Washburn Bell Model # 5325 Soprano Ukulele, made by Lyon & Healy (1926)

 Washburn Bell Model # 5325 Soprano Ukulele, made by Lyon & Healy  (1926)
$750.00 + shipping
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Item # 11174
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Washburn Bell Model # 5325 Model Soprano Ukulele, made by Lyon & Healy (1926), made in Chicago, serial # 2475, dark mahogany finish, mahogany body and neck, rosewood fingerboard, original black chipboard case.

This is a somewhat battered but still very playable example of one of the oddest and most distinctive ideas to come out of Chicago's Lyon & Healy factory, the 1920's "Bell" ukulele. The unique futuristic sweeping body design was applied to a number of instruments sold under the Washburn brand including Spanish and Hawaiian Guitars, Ukuleles and Tiples. The Bell guitar is probably the best remembered; it and this ukulele was the only ones produced in any quantity and even so are very rare.

The instrument's features include nicely grained mahogany throughout, and of course that distinctive bell-shaped body. There are pointed ends on the headstock and fingerboard, a carved pin bridge and ivoroid body binding and soundhole ring. A Washburn stamp adorns the back of the headstock, below a stamped set of numbers designating the style. There is a small Lyon & Healy stamp on the inner back and a serial number ink-stamped on the interior heelblock.

This was a $25 list price piece in 1925-6, which was not cheap for a ukulele at the time and $5 more than the similarly eccentric "Shrine' uke Lyon & Healy also offered at the time. Unfortunately this quite rare instrument has suffered some noticeable damage and repair over the last 95+ years but it remains a good playing and sounding uke. It remains a super distinctive instrument and a cool piece of fretted history, still fun to play over 90 years along.
Overall length is 21 in. (53.3 cm.), 8 in. (20.3 cm.) width, and 2 1/4 in. (5.7 cm.) in depth at side, taken at the end block. Scale length is 13 1/2 in. (343 mm.). Width of nut is 1 3/8 in. (35 mm.).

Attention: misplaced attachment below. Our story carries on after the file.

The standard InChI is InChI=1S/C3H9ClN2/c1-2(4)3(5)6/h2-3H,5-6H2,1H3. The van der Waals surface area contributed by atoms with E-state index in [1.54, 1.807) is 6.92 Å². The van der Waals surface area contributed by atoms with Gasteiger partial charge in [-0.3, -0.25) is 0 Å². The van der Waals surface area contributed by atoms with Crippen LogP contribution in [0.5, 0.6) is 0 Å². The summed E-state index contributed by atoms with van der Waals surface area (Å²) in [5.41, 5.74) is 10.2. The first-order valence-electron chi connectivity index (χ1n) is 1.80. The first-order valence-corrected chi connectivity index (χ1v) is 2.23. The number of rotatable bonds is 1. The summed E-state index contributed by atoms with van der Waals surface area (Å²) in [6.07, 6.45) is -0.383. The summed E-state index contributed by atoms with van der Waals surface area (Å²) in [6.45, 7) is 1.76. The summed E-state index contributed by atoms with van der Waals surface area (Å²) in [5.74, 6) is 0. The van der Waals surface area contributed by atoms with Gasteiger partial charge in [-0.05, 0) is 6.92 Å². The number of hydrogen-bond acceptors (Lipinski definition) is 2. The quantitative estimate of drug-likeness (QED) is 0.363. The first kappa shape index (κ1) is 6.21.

This rare uke sounds great but visibly suffered some serious damage mostly to the top, probably many decades ago. It has been solidly repaired but the affected areas remain fairly conspicuous. Visible damage/repair is centered mostly around the bridge, which must have torn off dramatically long ago. That area of the top has been rebuilt and shows a lot of finish disturbance, with patching, old (probably) steel wool marks and some obviously filled-in spots. It is not the prettiest repair, but is solid. There are several repaired cracks in this area, and also around the extremities of the back, the lower corners of which were noticeably cracked. The bridge is still the original, with larger pins than it once had and a small maple bridgeplate added underneath to stabilize the area.

The finish overall shows general checking and numerous dings and dents, but overall except for the top the original lacquer remains fairly well preserved. The strip of binding on the lower curve of the back is replaced, and there are some binding cracks on the lower side under the neck heel. The neck ironically is in very clean shape, with the original tuners intact.

This Bell Uke still plays very nicely and sounds quite pleasant, not the loudest but smooth and even toned. These really are a very high-grade instrument with a distinctive tone. This is not a clean example but still represents one of the rarest and coolest higher-grade ukuleles of the 1920's. It includes an original Lyon & Healy heavy-duty chipboard case, looking original to the instrument but shaped for the Shrine model. Overall Very Good Condition.